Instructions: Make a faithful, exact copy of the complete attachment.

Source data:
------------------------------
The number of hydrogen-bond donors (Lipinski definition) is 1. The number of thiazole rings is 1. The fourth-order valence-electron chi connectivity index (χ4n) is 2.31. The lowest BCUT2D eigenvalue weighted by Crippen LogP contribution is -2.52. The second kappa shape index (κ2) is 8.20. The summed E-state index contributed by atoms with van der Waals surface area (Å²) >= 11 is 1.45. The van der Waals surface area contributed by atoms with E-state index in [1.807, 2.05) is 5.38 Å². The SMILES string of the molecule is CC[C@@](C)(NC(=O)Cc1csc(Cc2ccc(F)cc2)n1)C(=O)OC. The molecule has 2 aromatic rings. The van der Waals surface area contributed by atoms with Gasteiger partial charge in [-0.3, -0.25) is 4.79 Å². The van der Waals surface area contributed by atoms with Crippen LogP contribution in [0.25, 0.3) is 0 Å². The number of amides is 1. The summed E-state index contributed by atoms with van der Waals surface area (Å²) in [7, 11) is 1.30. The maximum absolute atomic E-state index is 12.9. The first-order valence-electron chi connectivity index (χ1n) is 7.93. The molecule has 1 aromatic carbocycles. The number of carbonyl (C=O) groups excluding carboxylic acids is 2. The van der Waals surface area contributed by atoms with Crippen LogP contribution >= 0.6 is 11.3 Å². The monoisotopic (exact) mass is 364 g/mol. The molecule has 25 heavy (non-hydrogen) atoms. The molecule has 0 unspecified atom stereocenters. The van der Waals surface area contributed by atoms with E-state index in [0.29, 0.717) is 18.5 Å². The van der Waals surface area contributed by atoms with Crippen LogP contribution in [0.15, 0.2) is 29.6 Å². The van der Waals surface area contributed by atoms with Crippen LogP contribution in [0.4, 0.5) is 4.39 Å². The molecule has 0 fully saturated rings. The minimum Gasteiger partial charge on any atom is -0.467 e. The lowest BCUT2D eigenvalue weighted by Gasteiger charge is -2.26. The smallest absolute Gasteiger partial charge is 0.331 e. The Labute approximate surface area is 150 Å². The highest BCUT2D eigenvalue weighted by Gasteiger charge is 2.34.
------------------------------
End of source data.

The number of hydrogen-bond donors (Lipinski definition) is 1. The number of thiazole rings is 1. The fourth-order valence-electron chi connectivity index (χ4n) is 2.31. The lowest BCUT2D eigenvalue weighted by Crippen LogP contribution is -2.52. The second kappa shape index (κ2) is 8.20. The summed E-state index contributed by atoms with van der Waals surface area (Å²) >= 11 is 1.45. The van der Waals surface area contributed by atoms with E-state index in [1.807, 2.05) is 5.38 Å². The SMILES string of the molecule is CC[C@@](C)(NC(=O)Cc1csc(Cc2ccc(F)cc2)n1)C(=O)OC. The molecule has 2 aromatic rings. The van der Waals surface area contributed by atoms with Gasteiger partial charge in [-0.3, -0.25) is 4.79 Å². The van der Waals surface area contributed by atoms with Crippen LogP contribution in [0.25, 0.3) is 0 Å². The number of amides is 1. The summed E-state index contributed by atoms with van der Waals surface area (Å²) in [7, 11) is 1.30. The maximum absolute atomic E-state index is 12.9. The first-order valence-electron chi connectivity index (χ1n) is 7.93. The molecule has 1 aromatic carbocycles. The number of carbonyl (C=O) groups excluding carboxylic acids is 2. The van der Waals surface area contributed by atoms with Crippen LogP contribution >= 0.6 is 11.3 Å². The monoisotopic (exact) mass is 364 g/mol. The molecule has 25 heavy (non-hydrogen) atoms. The molecule has 0 unspecified atom stereocenters. The van der Waals surface area contributed by atoms with E-state index in [0.29, 0.717) is 18.5 Å². The van der Waals surface area contributed by atoms with Crippen LogP contribution in [0.15, 0.2) is 29.6 Å². The van der Waals surface area contributed by atoms with Crippen LogP contribution in [0.4, 0.5) is 4.39 Å². The molecule has 0 fully saturated rings. The minimum Gasteiger partial charge on any atom is -0.467 e. The lowest BCUT2D eigenvalue weighted by Gasteiger charge is -2.26. The smallest absolute Gasteiger partial charge is 0.331 e. The Labute approximate surface area is 150 Å². The highest BCUT2D eigenvalue weighted by Gasteiger charge is 2.34.